Last fall I took cuttings from the sedum in my garden. I’d like to tell you its variety, but I can’t remember. Darn. I know it’s not ‘Autumn Joy’ because I had a “thing” with using the same plant as everyone else. I clearly remember my sister Tamara buying the original plant for me at the Van Deusen Garden Show in Vancouver. I think it’s called ‘Burgundy’, but I’m not 100% sure. Not to worry though, it looks almost exactly the same as ‘Autumn Joy’. So much for individuality…
Potting up cuttings is very simple.
Let’s start with the cast of characters. You will need all purpose potting soil, pots, water and of course your cuttings.
As you can see I have this nice green tray that helps keep the dirt from falling all over the floor. It was a Christmas present from my husband Henry last year. He got it from Lee Valley Tools. They have great things that are hard to find anywhere else . You can also use a large bowl to hold the soil which is what I used to do.
The next step is to fill your pot with soil. I’m using terracotta because I like how it looks but you could use any pot you may have on had. Gardeners always seem to have more plastic pots than they need! Don’t fill the pot to the top as you need room to water once your cutting is planted.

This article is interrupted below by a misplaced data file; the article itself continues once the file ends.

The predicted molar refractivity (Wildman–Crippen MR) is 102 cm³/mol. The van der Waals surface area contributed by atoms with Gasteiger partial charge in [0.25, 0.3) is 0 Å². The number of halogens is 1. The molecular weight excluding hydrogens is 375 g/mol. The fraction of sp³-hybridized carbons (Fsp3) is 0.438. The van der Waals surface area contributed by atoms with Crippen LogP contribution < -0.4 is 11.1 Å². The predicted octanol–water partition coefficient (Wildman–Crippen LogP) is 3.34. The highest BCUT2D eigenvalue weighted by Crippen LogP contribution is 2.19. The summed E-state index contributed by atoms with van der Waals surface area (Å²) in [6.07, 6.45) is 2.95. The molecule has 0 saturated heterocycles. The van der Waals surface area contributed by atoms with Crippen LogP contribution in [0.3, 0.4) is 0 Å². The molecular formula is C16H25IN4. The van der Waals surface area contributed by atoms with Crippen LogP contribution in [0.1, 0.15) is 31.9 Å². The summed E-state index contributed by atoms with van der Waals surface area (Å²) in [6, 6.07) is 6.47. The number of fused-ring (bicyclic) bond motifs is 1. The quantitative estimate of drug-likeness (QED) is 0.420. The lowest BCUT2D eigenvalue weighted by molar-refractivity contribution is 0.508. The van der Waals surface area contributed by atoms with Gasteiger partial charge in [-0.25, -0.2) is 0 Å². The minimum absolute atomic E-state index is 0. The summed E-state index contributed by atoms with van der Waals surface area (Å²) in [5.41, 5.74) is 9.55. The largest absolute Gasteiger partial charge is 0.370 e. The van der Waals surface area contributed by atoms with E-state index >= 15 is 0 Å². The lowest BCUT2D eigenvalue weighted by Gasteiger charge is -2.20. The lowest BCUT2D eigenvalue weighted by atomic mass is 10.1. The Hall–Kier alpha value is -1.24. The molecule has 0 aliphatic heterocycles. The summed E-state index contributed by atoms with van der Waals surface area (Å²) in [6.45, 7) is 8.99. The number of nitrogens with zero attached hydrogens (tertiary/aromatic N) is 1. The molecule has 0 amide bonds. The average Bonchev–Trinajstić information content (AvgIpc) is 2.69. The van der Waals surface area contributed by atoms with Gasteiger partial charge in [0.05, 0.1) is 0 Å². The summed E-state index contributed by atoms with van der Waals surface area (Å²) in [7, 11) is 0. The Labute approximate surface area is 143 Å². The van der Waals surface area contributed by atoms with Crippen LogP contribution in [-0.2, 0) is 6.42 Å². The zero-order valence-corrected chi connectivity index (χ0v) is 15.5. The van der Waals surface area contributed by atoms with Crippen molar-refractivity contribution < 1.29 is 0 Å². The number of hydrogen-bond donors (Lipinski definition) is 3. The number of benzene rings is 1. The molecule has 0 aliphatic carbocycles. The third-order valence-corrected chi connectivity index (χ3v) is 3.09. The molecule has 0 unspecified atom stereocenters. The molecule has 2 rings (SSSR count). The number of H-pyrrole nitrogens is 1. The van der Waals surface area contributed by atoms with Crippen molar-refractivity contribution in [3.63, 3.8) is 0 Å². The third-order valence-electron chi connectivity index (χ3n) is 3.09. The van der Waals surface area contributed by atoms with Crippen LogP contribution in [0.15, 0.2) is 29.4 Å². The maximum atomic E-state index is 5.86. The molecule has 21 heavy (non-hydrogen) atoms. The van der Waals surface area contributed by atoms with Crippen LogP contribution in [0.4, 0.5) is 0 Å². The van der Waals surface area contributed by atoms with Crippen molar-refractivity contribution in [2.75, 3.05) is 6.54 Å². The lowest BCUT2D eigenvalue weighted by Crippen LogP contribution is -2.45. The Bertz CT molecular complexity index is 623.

Now it’s time to take our cuttings out of the jar and separate them. Oops! Looks like we are going to need another bowl. You can use a much smaller on than I did. I just like how this one looks. I’m afraid I have a bit of a thing about that.
Oh well… take the cuttings out of the jar and place them in the bowl. Add the water from the jar and top up with enough water to cover the roots. This will help to separate them.
Okay, in theory this should have worked. You might as well know from the start that … well… I’m not perfect. I should have done this quite some time ago but life got in the way. Let’s put this poor cutting that no longer has roots aside and try this again.
Three out of five is not too bad. Of course the two cuttings with the humongous roots actually have the roots I ripped of the two naked cuttings but… we will move on.
I poke a large enough hole in the soil to allow the roots and the bottom of the stem to fit in, add enough soil to fill in the hole and press it down firmly. We don’t want that new plant to wobble. You can add more soil if needed to keep that from happening.
Time to water . You will want give your cutting a good watering the first time and after that just water as needed.
You could place your cutting by a bright window or, if you can under fluorescent lights as I have. By the time spring rolls around there will be three new sedum for my garden!
Let’s see if we can salvage the two cuttings I have left. First I’ll re cut the bottom of the stem.
Now I’ll place it back in the jar with water and set it back under the lights. If I’m lucky it will re sprout.
I’ll keep you posted!